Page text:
Back for good
Nowadays when bands split, it’s only a matter of time before they’re back.
getting the old gang back together.
First, present it as unfinished business. Take That are the most successful reuniters of our times because they’ve sold each revival as a new chapter, not an unnecessary sequel. Gary Barlow and Robbie Williams’s Shame is probably the most indulgent piece of self-mythologising to hit the top five since The Ballad Of John And Yoko, but they know the story is as important right now as the music.
Second, understand what you mean to people. Barlow and company’s initial return was so triumphant because they knew their fans remembered them as a lost first love and made music that was bittersweet and grownup – the pop equivalent of an old flame friending you on Facebook. If, like the Spice Girls, they had jumped into a reunion pretending nothing had changed it would have been a disaster.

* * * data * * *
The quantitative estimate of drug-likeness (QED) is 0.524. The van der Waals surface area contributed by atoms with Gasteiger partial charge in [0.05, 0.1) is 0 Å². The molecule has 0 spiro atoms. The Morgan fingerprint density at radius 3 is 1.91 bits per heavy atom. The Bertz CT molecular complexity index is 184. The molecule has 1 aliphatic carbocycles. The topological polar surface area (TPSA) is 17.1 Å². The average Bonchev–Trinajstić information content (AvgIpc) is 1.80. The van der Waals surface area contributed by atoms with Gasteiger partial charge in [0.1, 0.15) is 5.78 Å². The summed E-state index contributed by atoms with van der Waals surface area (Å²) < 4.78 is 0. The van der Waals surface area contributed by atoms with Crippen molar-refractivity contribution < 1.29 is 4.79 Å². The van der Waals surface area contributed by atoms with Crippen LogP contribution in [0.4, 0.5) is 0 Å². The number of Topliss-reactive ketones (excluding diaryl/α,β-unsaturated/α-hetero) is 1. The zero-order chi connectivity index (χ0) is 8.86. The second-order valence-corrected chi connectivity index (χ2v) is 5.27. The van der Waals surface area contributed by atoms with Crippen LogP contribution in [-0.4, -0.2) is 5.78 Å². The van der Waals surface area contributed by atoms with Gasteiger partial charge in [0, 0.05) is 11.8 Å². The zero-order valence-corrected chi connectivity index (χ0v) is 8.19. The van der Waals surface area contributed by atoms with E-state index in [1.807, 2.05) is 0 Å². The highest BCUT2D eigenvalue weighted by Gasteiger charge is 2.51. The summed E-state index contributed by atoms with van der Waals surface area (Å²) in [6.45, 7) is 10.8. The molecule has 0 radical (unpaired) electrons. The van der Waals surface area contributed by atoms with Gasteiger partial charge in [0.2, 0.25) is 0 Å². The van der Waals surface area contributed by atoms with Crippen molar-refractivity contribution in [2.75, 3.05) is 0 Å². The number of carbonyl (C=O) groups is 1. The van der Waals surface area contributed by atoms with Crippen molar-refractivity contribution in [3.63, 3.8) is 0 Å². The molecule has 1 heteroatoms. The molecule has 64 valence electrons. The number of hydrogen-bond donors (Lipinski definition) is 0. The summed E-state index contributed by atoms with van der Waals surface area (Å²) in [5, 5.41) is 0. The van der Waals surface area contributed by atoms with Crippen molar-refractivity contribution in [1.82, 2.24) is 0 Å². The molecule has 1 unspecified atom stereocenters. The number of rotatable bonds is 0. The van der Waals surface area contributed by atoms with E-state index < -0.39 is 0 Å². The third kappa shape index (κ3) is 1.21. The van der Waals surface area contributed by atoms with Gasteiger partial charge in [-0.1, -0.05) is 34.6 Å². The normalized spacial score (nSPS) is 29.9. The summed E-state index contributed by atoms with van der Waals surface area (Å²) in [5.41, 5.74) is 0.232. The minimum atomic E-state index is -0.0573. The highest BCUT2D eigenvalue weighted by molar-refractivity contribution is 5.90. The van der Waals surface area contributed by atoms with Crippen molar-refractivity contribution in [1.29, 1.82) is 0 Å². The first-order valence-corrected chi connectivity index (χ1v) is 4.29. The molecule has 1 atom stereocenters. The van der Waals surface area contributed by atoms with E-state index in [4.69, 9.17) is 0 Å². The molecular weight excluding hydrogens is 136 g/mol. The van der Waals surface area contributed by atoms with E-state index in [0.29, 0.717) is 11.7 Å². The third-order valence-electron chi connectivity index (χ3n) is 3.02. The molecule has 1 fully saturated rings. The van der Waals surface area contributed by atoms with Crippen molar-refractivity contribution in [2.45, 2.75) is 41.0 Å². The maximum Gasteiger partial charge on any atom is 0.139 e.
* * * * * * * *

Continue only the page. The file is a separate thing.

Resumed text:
You should also be clear about what kind of reunion it’s going to be. The Velvets disappointed me partly because I expected more improvisation and risk-taking from them, and I got a canter through the hits. My Bloody Valentine played nothing but old material, too, but it was obvious that’s what they’d be doing (and loud enough not to matter). Serial reformers Wire treat every comeback as a fresh phase of their project, setting themselves fascinating new challenges each time.
Not everyone can be Wire, but you can at